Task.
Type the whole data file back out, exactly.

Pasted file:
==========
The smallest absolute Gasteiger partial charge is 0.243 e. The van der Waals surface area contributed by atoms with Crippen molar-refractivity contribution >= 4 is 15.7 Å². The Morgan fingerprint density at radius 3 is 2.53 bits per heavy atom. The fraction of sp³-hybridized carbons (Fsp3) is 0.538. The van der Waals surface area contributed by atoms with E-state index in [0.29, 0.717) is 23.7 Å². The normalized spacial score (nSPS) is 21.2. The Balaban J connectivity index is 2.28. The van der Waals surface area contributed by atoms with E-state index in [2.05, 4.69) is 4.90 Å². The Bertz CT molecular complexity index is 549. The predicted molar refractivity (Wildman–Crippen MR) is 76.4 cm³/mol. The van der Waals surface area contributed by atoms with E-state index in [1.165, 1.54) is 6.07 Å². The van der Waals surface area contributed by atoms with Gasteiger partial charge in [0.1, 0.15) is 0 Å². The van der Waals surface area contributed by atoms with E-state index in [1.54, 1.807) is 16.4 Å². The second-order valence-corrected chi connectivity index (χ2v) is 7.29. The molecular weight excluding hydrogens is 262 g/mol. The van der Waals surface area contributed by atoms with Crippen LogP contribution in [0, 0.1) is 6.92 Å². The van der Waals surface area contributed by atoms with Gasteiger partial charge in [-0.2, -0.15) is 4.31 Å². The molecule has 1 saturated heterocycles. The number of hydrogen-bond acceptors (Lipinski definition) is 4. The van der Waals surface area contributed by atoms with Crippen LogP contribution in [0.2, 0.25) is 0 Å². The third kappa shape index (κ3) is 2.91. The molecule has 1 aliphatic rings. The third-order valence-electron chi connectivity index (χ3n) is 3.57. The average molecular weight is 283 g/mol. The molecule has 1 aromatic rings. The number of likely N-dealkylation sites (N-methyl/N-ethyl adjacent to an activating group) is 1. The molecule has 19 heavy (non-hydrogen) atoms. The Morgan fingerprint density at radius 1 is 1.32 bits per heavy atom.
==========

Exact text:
The smallest absolute Gasteiger partial charge is 0.243 e. The van der Waals surface area contributed by atoms with Crippen molar-refractivity contribution >= 4 is 15.7 Å². The Morgan fingerprint density at radius 3 is 2.53 bits per heavy atom. The fraction of sp³-hybridized carbons (Fsp3) is 0.538. The van der Waals surface area contributed by atoms with E-state index in [0.29, 0.717) is 23.7 Å². The normalized spacial score (nSPS) is 21.2. The Balaban J connectivity index is 2.28. The van der Waals surface area contributed by atoms with E-state index in [2.05, 4.69) is 4.90 Å². The Bertz CT molecular complexity index is 549. The predicted molar refractivity (Wildman–Crippen MR) is 76.4 cm³/mol. The van der Waals surface area contributed by atoms with E-state index in [1.165, 1.54) is 6.07 Å². The van der Waals surface area contributed by atoms with Gasteiger partial charge in [0.1, 0.15) is 0 Å². The van der Waals surface area contributed by atoms with E-state index in [1.54, 1.807) is 16.4 Å². The second-order valence-corrected chi connectivity index (χ2v) is 7.29. The molecular weight excluding hydrogens is 262 g/mol. The van der Waals surface area contributed by atoms with Crippen LogP contribution in [0, 0.1) is 6.92 Å². The van der Waals surface area contributed by atoms with Gasteiger partial charge in [-0.2, -0.15) is 4.31 Å². The molecule has 1 saturated heterocycles. The number of hydrogen-bond acceptors (Lipinski definition) is 4. The van der Waals surface area contributed by atoms with Crippen LogP contribution in [0.2, 0.25) is 0 Å². The third kappa shape index (κ3) is 2.91. The molecule has 1 aliphatic rings. The third-order valence-electron chi connectivity index (χ3n) is 3.57. The average molecular weight is 283 g/mol. The molecule has 1 aromatic rings. The number of likely N-dealkylation sites (N-methyl/N-ethyl adjacent to an activating group) is 1. The molecule has 19 heavy (non-hydrogen) atoms. The Morgan fingerprint density at radius 1 is 1.32 bits per heavy atom.